I have now completed my review in accordance with section 34(2) of the FOI Act. In conducting this review, I have had regard to all of the submissions made by the University and the applicant in the course of the review and in the related review in Case Number 080001.
In this case, the issue before me is whether amendment of the marks awarded to the applicant in relation to his Revenue Law examination script is required under section 17 of the FOI Act.
In his application under section 18 of the FOI Act, the applicant sought a statement of reasons and any findings on any material issues of fact for the decision of the University not to award him the full amount of marks allocated to questions 1 and 5 of his Revenue Law examination script. In its original decision in this case, the University effectively adopted the External Examiner's report dated 16 October 2007 as its statement of reasons in response to the section 18 application. During the course of the review, my Investigator considered that a revised statement of reasons was warranted to reflect the findings made in the Internal Examiner's annotated grading scheme which seemed to have been taken into account in drawing the conclusions made in the report dated 16 October 2007. Accordingly, the University prepared a supplementary statement of reasons, which issued to the applicant on 26 February 2009. My review in this case is now concerned with the question of whether the University's revised statement of reasons is adequate for the purposes of section 18 of the FOI Act.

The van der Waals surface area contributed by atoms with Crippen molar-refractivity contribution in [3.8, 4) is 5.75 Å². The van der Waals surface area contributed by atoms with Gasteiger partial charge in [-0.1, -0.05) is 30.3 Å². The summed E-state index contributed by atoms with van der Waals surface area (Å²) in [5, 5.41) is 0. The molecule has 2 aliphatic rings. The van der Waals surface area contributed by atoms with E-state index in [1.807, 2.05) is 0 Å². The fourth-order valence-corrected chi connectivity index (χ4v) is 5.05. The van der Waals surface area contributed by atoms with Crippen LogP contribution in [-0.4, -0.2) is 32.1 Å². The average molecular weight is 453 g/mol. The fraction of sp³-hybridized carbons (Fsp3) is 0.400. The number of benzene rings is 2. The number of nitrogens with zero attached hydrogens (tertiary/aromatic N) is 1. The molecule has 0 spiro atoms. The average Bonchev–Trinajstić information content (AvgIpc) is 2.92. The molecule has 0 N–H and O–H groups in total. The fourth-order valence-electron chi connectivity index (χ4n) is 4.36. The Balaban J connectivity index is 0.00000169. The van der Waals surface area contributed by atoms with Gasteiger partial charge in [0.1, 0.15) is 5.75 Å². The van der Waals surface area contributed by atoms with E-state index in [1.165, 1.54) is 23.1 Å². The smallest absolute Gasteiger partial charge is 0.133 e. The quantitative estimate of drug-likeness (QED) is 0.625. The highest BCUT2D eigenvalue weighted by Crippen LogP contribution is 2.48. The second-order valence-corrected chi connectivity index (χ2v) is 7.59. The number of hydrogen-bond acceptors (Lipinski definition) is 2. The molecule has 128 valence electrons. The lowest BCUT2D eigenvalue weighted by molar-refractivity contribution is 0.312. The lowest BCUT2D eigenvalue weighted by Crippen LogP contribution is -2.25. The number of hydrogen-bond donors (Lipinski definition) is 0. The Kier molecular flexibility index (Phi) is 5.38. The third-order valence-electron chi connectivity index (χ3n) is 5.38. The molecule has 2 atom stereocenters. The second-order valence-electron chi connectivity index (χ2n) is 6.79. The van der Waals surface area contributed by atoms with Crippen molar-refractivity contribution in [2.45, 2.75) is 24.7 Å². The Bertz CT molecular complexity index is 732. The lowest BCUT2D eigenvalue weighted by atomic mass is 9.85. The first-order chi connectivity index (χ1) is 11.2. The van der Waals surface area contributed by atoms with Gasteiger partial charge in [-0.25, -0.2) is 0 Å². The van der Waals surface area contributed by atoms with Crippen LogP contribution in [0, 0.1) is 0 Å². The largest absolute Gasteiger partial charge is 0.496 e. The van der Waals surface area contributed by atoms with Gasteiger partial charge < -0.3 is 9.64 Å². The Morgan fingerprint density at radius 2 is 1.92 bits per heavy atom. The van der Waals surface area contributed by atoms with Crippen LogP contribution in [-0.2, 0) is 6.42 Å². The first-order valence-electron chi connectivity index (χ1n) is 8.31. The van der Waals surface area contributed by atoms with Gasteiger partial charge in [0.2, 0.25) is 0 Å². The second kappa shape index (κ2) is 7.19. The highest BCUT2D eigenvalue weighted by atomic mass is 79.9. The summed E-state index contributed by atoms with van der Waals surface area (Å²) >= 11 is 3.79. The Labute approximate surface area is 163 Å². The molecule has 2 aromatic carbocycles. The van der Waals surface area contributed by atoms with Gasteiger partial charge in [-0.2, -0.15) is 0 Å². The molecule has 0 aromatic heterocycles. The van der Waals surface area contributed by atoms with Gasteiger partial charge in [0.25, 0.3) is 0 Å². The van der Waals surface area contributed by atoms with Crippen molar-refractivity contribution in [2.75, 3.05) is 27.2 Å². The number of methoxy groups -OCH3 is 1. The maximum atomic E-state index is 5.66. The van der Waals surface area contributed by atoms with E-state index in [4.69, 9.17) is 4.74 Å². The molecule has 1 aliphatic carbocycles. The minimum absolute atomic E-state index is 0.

Given the nature of the applicant's arguments in these cases, I wish to emphasise at the outset here a point that was made repeatedly by my Investigator in the course of the review in these cases: it is outside my remit as Information Commissioner to adjudicate on how public bodies carry out their functions generally. This means that my Office does not have the authority to investigate complaints against public bodies or to provide an alternative dispute mechanism with respect to the administrative actions taken by public bodies.
Section 17 of the FOI Act provides that where personal information in a record held by a public body is incomplete, incorrect or misleading, the record shall be amended "by altering it so as to make the information complete or correct or not misleading, as may be appropriate, by adding to the record a statement specifying the respects in which the body is satisfied that the information is incomplete, incorrect or misleading, as may be appropriate, or by deleting the information from it" (section 17(1)(i), (ii) and (iii)). Section 17(2)(b) specifies that any application for amendment of records relating to personal information must, insofar as is practicable, "include appropriate information in support of the application."
It is well settled that an applicant seeking to exercise the right of amendment under section 17 of the FOI Act bears the onus of proving that the information which is the subject of the application is, on the balance of probabilities, incomplete, incorrect, or misleading. It is also generally accepted that the right of amendment of personal information includes the right of amendment of views or opinions of another person about the individual concerned that are shown to be incomplete, incorrect, or misleading. However, in Mrs. ABZ and the Office of the Revenue Commissioners, Case Number 98158 (2000), my predecessor, Mr. Kevin Murphy, considered a determination by a properly appointed authority as "worthy of special mention":